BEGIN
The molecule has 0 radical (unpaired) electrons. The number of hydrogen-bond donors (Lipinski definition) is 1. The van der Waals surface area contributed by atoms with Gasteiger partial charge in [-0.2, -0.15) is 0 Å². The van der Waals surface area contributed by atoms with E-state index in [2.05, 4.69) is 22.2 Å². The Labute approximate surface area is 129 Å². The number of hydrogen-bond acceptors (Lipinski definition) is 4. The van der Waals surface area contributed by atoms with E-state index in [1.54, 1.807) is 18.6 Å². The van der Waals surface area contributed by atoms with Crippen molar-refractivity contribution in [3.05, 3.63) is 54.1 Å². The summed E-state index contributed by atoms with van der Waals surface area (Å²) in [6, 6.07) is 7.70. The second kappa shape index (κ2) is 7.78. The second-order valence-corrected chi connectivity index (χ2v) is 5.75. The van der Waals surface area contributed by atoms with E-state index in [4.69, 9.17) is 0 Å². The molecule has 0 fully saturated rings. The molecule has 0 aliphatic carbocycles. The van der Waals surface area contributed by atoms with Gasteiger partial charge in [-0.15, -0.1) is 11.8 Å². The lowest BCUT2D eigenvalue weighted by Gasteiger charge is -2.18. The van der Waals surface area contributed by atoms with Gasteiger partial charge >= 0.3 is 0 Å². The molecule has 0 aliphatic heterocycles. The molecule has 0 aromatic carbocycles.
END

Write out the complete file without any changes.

The molecule has 0 radical (unpaired) electrons. The number of hydrogen-bond donors (Lipinski definition) is 1. The van der Waals surface area contributed by atoms with Gasteiger partial charge in [-0.2, -0.15) is 0 Å². The van der Waals surface area contributed by atoms with E-state index in [2.05, 4.69) is 22.2 Å². The Labute approximate surface area is 129 Å². The number of hydrogen-bond acceptors (Lipinski definition) is 4. The van der Waals surface area contributed by atoms with E-state index in [1.54, 1.807) is 18.6 Å². The van der Waals surface area contributed by atoms with Crippen molar-refractivity contribution in [3.05, 3.63) is 54.1 Å². The summed E-state index contributed by atoms with van der Waals surface area (Å²) in [6, 6.07) is 7.70. The second kappa shape index (κ2) is 7.78. The second-order valence-corrected chi connectivity index (χ2v) is 5.75. The van der Waals surface area contributed by atoms with E-state index in [4.69, 9.17) is 0 Å². The molecule has 0 fully saturated rings. The molecule has 0 aliphatic carbocycles. The van der Waals surface area contributed by atoms with Gasteiger partial charge in [-0.15, -0.1) is 11.8 Å². The lowest BCUT2D eigenvalue weighted by Gasteiger charge is -2.18. The van der Waals surface area contributed by atoms with Gasteiger partial charge >= 0.3 is 0 Å². The molecule has 0 aliphatic heterocycles. The molecule has 0 aromatic carbocycles.